Monday, October 6, 2014

"The Fall"

            The day begins with me alone on a front porch swing, taking the time to savor the morning stillness before anyone else awakens.
            Yesterday right after dawn, I donned my tennis shoes, hung the Canon around my neck, and made a short hike down the road to a gate that guarded river access. I spied a trellis heavy with grapevines; its fruit long lost to birds. Moving cautiously downward, I found a clearing where water shallowly pooled. Snapping pictures, I captured sunlight and water—rocks hidden under a rising mist.
            I tiptoed across a natural bridge of stepping stones, attending to each one to make certain my feet found purchase as I made my way across the moss slickened steps. Trying to gather morning’s essence, I hunkered down on a ledge to change angles, finding beauty from east to west.
            I dangled my camera around my neck, its heavy weight bumping against my chest, and its weight reminded me to take care. But a loose and slippery rock foiled my sensible shoes and snail pace, catapulting me into a cartwheel. Instinct snapped into place, and I caught the camera before it plopped into the water. Who cares about a bruised hip, battered shoulder or bumped head? My hands cradled my camera as my head bounced a second time. Like a mother who’s swept in to pull her child away from catastrophe, I checked my “baby” for damage as I swiped at the lens and casing with a dry corner of my shirt. Reassured that water hadn’t seeped beyond its hardened shell, I powered it down and began to laugh.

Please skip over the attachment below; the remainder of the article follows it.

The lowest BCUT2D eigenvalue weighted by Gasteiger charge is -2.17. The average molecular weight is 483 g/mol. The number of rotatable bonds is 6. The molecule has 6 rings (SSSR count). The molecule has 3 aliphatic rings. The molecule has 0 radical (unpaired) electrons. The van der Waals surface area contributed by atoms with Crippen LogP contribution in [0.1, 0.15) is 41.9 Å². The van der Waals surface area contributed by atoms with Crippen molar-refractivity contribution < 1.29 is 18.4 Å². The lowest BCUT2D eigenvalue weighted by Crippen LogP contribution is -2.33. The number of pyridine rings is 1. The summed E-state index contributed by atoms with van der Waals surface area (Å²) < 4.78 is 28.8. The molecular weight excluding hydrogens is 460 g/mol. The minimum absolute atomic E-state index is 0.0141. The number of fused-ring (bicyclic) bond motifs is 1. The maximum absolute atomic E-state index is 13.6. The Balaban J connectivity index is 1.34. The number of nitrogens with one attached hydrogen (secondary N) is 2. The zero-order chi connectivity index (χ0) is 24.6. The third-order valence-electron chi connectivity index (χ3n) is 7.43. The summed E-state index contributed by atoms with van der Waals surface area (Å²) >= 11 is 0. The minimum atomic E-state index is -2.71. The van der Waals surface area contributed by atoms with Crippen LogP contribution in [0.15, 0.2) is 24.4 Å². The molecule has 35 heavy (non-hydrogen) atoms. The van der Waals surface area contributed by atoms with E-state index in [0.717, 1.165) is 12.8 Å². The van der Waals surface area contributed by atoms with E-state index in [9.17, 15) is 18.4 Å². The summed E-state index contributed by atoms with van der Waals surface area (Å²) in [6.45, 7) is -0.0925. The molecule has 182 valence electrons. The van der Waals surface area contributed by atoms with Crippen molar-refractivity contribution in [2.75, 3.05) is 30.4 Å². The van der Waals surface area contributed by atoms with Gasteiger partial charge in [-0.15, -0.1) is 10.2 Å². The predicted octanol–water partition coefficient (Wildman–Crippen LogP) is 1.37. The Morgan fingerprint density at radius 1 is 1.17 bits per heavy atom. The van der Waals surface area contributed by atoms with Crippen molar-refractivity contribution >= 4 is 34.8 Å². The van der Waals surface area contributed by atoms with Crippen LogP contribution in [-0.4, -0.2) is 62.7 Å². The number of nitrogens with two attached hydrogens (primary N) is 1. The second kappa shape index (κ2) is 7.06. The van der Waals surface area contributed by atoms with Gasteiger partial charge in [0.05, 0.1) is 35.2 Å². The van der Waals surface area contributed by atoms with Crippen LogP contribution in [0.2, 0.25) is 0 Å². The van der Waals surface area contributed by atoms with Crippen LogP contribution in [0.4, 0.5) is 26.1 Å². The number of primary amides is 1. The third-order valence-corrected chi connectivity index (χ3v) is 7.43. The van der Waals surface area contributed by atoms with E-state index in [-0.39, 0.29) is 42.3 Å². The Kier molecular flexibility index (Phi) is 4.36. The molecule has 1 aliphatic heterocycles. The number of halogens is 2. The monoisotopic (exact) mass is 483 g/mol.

Water trickled down the right side of my body and my right shoe squished as I made my way further up the bank, pulling away from the river’s edge. For a second, my blurred vision worried me. Had I hit my head that hard? And then I realized that my glasses lay somewhere behind me. Half-blind and half-drenched, I searched my way back down the path—hoping my glasses had tumbled onto the ground when I took off my light jacket—fearing that they lay under water.
            I backtracked onto the spit of rocks, avoiding the one that spilled me into the water; and began to patty cake the cool surface, squinting in an attempt to sharpen my vision. My fingers found my frames before my eyes, and I plucked them gratefully from their hiding place under a large leaf.
            My mishap meant I meandered around the water’s edge with wet pants and a soggy shoe as I preserved wild flowers blooming one last time before the coming of Fall.

Copyright 2014 Elizabeth Abrams Chapman   


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